Cost and child care most challenging for student parents, report finds
The cost of higher education and the cost of child care are the “biggest hurdles” for student parents in colleges across the nation, according to a new report from the Education Trust, Imaginable Futures, and Generation Hope.
The study found that a college student with children would need to work between 30 to 90 hours per week, depending on the location of their school, to be able to afford both child care costs and tuition at a four-year public college or university. In California, a student parent would need to work at least 41 hours per week to cover the net price of college plus a center-based child care, and at least 38 hours per week for a home-based child care. The study also found that the out-of-pocket costs for students with children can be 2 to 5 times higher than for students without children.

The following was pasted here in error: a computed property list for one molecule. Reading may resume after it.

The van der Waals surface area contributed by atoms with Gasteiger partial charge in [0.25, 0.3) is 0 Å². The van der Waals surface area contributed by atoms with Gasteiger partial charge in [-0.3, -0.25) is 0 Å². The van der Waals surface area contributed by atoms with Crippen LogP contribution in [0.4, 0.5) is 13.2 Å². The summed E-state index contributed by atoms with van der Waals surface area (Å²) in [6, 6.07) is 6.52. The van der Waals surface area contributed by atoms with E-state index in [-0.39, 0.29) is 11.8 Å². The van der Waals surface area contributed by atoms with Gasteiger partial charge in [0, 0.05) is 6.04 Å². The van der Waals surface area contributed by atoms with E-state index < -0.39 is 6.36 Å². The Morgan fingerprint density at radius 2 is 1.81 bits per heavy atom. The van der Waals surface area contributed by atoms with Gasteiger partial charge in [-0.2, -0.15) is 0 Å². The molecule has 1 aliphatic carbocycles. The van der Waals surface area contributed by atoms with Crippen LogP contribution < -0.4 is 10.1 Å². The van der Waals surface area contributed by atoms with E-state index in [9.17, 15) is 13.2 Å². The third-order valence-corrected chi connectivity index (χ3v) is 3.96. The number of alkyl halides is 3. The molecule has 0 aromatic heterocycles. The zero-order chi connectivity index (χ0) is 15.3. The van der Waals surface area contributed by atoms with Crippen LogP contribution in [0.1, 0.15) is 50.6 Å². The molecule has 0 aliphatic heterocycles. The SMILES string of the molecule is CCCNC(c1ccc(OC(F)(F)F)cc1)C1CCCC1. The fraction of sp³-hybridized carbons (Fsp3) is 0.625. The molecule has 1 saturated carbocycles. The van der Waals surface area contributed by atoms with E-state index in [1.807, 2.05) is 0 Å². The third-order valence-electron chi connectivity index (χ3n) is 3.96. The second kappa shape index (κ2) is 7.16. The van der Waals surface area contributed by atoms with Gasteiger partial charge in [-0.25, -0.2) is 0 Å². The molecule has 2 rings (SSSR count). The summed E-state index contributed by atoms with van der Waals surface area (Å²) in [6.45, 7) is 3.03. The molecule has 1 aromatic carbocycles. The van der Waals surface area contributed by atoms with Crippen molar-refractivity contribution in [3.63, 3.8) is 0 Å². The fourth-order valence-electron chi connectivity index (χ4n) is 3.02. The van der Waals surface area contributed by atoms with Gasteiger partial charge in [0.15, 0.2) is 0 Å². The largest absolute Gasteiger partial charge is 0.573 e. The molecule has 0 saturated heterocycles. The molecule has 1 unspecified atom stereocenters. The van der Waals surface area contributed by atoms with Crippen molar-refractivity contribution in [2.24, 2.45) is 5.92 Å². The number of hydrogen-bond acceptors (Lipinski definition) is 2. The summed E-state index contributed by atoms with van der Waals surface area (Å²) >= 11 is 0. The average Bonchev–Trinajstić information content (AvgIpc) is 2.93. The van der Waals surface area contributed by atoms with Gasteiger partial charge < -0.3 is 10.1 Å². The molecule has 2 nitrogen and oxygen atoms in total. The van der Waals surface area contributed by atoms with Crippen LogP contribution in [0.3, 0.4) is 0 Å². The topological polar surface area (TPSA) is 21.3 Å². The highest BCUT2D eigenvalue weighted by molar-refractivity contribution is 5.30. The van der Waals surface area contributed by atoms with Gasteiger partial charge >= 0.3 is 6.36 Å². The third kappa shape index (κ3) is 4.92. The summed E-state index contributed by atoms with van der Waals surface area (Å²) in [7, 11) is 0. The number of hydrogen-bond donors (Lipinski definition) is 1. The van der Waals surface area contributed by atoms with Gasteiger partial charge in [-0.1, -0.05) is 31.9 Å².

“…child care costs are rising, the federal minimum wage hasn’t budged in 13 years, and financial aid offices often fail to account for the cost of child care when awarding aid,” the report authors wrote.
To alleviate the pressure for student parents, the report authors made several recommendations, including raising the federal minimum wage, permanently restoring a monthly child tax credit, and doubling the Pell Grant.
The college affordability data used in the study was from the Integrated Postsecondary Education System and the U.S. Department of Labor.